By the Blouin News World staff

Bashir throws down the gauntlet on U.N. visit

by in Africa.

Omar al-Bashir leaves Khartoum airport on September 3, 2013. (AFP PHOTO / ASHRAF SHAZLY)

Omar al-Bashir leaves Khartoum airport on September 3, 2013. (AFP PHOTO / ASHRAF SHAZLY)

Sudanese President Omar al-Bashir has thrown down the gauntlet in yet another stunt designed to embarrass his international detractors. After requesting a U.S. visa on Tuesday in order to attend the upcoming United Nations General Assembly in New York, the leader has left Washington in an uncomfortable bind while raising the hackles of international organizations like the International Criminal Court, which has a warrant out for his arrest.

As of Thursday, the visa application is still pending review, according to the U.S. State Department, as American authorities appear to be stalling for time. The prospect of allowing the ICC-indictee within its borders is as unappealing to Washington as the likely aftermath of a rejection of the head of state’s request. As the U.N. headquarter’s host nation, the U.S. is required to comply with its obligations to grant visas to any head of state wishing to visit. To flout this obligation would play into Bashir’s hands by inviting an outcry from African leaders and helping to perpetuate the narrative of international double standards.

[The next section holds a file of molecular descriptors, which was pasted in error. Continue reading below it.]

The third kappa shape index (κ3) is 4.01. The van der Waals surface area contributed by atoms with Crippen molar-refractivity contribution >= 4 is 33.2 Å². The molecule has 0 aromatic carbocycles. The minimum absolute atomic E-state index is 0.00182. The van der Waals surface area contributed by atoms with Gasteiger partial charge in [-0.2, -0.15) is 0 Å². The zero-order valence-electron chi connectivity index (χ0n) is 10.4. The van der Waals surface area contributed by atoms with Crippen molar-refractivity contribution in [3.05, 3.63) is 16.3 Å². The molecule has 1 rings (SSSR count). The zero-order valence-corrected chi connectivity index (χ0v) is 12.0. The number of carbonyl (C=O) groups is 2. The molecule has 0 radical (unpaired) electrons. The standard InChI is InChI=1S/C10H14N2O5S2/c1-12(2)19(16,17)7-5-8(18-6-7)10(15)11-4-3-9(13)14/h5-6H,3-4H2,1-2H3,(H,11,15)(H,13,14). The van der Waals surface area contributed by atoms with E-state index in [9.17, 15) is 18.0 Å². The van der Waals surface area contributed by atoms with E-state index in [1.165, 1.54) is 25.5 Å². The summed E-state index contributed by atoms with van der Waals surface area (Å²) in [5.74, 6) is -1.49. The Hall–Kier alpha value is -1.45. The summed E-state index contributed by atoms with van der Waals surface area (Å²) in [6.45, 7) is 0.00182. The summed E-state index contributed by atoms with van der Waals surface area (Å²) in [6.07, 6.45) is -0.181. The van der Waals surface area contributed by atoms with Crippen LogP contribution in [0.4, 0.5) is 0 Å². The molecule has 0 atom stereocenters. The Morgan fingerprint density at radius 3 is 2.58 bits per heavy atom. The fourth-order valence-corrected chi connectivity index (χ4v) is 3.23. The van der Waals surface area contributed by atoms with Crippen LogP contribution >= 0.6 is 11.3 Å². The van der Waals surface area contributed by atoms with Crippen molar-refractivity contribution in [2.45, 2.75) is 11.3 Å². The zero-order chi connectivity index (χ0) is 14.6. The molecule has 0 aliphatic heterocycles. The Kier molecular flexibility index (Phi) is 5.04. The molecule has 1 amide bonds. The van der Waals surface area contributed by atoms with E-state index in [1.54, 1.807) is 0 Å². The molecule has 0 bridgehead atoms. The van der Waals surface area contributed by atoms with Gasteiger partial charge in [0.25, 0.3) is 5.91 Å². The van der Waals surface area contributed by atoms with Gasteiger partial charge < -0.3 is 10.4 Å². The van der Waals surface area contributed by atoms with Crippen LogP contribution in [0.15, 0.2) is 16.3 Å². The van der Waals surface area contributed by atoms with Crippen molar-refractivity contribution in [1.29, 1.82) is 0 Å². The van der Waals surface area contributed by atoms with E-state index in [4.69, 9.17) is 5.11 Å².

However, permitting Bashir’s attendance allows the leader, who is wanted on charges of genocide and crimes against humanity, to continue to make a mockery of international justice. The Sudanese President pulled a similar stunt back in July when he attended an African Union conference in Nigeria, a move designed to taunt the International Criminal Court. Bashir’s continued evasion of justice, and the international players that continue to enable it, has infuriated the court. However, unlike Nigeria, the U.S. is not a member of the ICC and would be under no obligation to arrest the leader if he were eventually allowed to enter. Though that has not stopped the ICC from asking.

The Obama White House will not arrest Bashir — and would not even assuming the president had not been handed two major foreign policy defeats in recent weeks. The best ICC ┬ácan hope for is that the Sudanese leader withdraws his request. There is no indication that that possibility is in the cards as Khartoum has only upped the ante, threatening unspecified measures should the U.S. not respond in time for the leader to attend the GA. As the clock ticks down, Washington will most likely have to bend to their international obligation. They can take heart in the fact that they will not even be the biggest loser in this mess — that would be the ICC, which will watch powerlessly as its reputation takes yet another beating.